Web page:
I wrote about NORIZUKI Rintarou's first mystery, Snow Locked Room (雪密室, 1989), not long after I started this blog, and thought it was an impressive start. 頼子のために (Yoriko no tame ni, For Yoriko, 1990) is another well made mystery.
When Yoriko, the seventeen year old daughter of university professor NISHIMURA Yuuji (西村悠史), is murdered, her father writes an account of his determination to find the killer and take revenge. The diary ends where he has successfully hunted down the man he was looking for, a few moments before he himself commits suicide. The suicide attempt is unexpectedly interrupted, leaving Nishimura unconscious in hospital, while the story grows into a major scandal. Suspicions that the first murder had been covered up set local politicians in damage management mode, suggesting an investigation from detective story writer NORIZUKI Rintarou (法月綸太郎), who has a reputation as an amateur detective. Rintarou, reading the father's account, thinks that there really is something to investigate, and takes the case.
Snow Locked Room bore a strong resemblance in its central problem to the Carter Dickson classic, The White Priory Murders, which it referenced in the story. Reading the account above, a reader familiar with golden age mysteries will inevitably be reminded of Nicholas Blake's excellent The Beast Must Die. This time too, Norizuki mentions the book within the narrative. Blake's combination of a narrative of revenge and a detective story is one of his best books; but Chabrol certainly did well to replace Blake's too sprightly detective with a more straightforward policeman in his 1969 film of the book. The deliberate change of tone between the two parts is hard to take. Norizuki the character is a lot more sober than Nigel Strangeways; so this is less of a problem. The story does seem to lose focus a little, however. In particular the conspiracies of the rich and powerful subplot feels like a waste of the readers' time (and I think that after Snow Locked Room, another manipulative, dominating, sexually voracious older woman uses up Norizuki's lifetime allowance for this character type).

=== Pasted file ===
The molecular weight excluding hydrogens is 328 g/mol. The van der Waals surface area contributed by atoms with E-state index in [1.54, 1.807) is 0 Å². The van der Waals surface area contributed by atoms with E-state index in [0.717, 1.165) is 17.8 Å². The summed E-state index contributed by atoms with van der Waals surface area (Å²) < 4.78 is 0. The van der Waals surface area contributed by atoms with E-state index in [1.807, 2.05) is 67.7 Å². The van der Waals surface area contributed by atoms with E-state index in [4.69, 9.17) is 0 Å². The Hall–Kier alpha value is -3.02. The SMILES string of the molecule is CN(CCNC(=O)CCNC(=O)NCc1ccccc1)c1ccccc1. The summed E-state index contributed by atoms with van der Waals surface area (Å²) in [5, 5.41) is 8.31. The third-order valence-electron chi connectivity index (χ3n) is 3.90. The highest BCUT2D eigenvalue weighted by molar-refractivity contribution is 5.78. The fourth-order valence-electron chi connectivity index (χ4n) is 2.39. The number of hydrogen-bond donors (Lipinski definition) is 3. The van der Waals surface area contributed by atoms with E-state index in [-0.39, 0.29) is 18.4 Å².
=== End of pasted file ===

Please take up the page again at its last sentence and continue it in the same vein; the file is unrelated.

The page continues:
I understand Ho-Ling's not very enthusiastic view of the book. It's certainly true that the solid clues are tenuous and the mystery does not really progress very well in the part between the initial revenge narrative and the explanation at the end. And both clues and deductions only go so far (indeed the better clues only point to something that readers will guess anyway). Many of the final revelations are more a story the author decided to tell than a necessary solution to the mystery. The shape of the story is a little like Ellery Queen's Wrightsville books, though the tragedy is a little more gothic than what Ellery Queen favoured at that time.